It is evident from the above results and discussion that the subject invention provides a means for applying uniform and reproducible bladder compression and decompression in test strips that include bladders. As such, the subject devices provide for the elimination of a source of error in analytical assays using such test strips. As such, the subject invention represents a significant contribution to the art.

All publications and patents cited in this specification are herein incorporated by reference as if each individual publication or patent were specifically and individually indicated to be incorporated by reference. The citation of any publication is for its disclosure prior to the filing date and should not be construed as an admission that the present invention is not entitled to antedate such publication by virtue of prior invention.

Although the foregoing invention has been described in some detail by way of illustration and example for purposes of clarity of understanding, it is readily apparent to those of ordinary skill in the art in light of the teachings of this invention that certain changes and modifications may be made thereto without departing from the spirit or scope of the appended claims.

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Referenced by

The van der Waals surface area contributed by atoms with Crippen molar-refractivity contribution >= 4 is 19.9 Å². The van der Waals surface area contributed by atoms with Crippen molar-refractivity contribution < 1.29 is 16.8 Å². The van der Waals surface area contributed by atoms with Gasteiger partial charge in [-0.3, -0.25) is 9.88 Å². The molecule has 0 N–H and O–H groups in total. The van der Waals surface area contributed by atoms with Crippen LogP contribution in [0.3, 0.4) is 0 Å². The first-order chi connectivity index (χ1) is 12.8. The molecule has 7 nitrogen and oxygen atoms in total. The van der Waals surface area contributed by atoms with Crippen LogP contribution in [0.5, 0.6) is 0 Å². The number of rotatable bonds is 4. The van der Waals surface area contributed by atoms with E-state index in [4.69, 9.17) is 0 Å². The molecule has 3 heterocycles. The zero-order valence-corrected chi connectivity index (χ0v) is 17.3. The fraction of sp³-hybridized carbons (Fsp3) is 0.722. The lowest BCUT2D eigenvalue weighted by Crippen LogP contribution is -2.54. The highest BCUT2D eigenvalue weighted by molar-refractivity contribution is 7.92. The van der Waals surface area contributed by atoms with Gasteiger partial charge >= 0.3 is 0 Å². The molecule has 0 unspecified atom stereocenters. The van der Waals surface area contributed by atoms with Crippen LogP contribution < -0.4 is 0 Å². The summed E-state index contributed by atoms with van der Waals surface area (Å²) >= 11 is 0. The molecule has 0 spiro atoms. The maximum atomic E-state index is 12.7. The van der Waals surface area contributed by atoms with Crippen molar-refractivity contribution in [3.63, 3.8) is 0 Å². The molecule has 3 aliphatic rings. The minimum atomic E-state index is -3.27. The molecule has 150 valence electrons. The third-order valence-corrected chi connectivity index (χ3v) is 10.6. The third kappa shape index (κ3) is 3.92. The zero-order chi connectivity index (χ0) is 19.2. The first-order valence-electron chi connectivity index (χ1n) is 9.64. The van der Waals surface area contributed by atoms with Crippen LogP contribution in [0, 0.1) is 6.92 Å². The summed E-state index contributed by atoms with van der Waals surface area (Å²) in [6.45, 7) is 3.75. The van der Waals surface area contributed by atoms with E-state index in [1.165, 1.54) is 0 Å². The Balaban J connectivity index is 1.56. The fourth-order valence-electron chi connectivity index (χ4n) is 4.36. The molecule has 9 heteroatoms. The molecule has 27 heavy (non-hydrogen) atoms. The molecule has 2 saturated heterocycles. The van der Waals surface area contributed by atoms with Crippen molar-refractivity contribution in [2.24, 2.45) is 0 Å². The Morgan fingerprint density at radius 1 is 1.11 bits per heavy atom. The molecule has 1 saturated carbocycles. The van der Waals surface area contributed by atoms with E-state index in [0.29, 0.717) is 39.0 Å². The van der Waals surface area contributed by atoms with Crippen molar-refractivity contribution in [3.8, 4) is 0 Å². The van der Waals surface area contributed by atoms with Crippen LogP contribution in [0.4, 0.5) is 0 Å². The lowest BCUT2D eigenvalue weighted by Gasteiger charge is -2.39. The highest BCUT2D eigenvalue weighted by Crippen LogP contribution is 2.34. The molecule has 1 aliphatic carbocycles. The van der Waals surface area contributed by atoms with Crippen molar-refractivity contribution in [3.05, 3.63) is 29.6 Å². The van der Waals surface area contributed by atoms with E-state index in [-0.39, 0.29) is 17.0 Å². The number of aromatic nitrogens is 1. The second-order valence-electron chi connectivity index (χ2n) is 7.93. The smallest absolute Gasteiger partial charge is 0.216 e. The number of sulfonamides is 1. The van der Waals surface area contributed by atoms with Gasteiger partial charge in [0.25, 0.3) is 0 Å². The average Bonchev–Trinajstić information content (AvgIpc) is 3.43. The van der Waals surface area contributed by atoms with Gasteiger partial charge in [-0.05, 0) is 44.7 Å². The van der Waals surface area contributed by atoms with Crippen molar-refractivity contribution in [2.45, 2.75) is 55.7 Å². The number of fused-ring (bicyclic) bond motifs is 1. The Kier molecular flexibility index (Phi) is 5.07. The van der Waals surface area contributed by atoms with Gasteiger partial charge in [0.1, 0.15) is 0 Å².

Citing PatentFiling datePublication dateApplicantTitle
US7059352Mar 30, 2005Jun 13, 2006Lifescan ScotlandFluid flow channel connected to flow restrictor; pneumatic activator
US7156117Mar 30, 2005Jan 2, 2007Lifescan Scotland LimitedMethod of controlling the movement of fluid through a microfluidic circuit using an array of triggerable passive valves
US7665303Mar 30, 2005Feb 23, 2010Lifescan Scotland, Ltd.Method of segregating a bolus of fluid using a pneumatic actuator in a fluid handling circuit
Classifications
U.S. Classification422/82.05, 436/48, 436/165, 422/561
International ClassificationG01N35/10, G01N21/01, G01N21/11, G01N21/59, B01L9/00, G01N35/04, G01N1/00, G01N37/00, B01L3/00
Cooperative ClassificationB01L9/52, B01L2300/0825, B01L3/50273, B01L2400/0481, B01L2300/0864, B01L2400/0688
European ClassificationB01L9/52, B01L3/5027D
Legal Events
DateCodeEventDescription
Aug 15, 2012FPAYFee payment
Year of fee payment: 8
Sep 11, 2008FPAYFee payment
Year of fee payment: 4
Aug 11, 2000ASAssignment
Owner name: LIFESCAN, INC., CALIFORNIA
Free format text: ASSIGNMENT OF ASSIGNORS INTEREST;ASSIGNORS:HOUSE, ALLEN;OLSON, LORIN;REEL/FRAME:011014/0890;SIGNINGDATES FROM 20000802 TO 20000803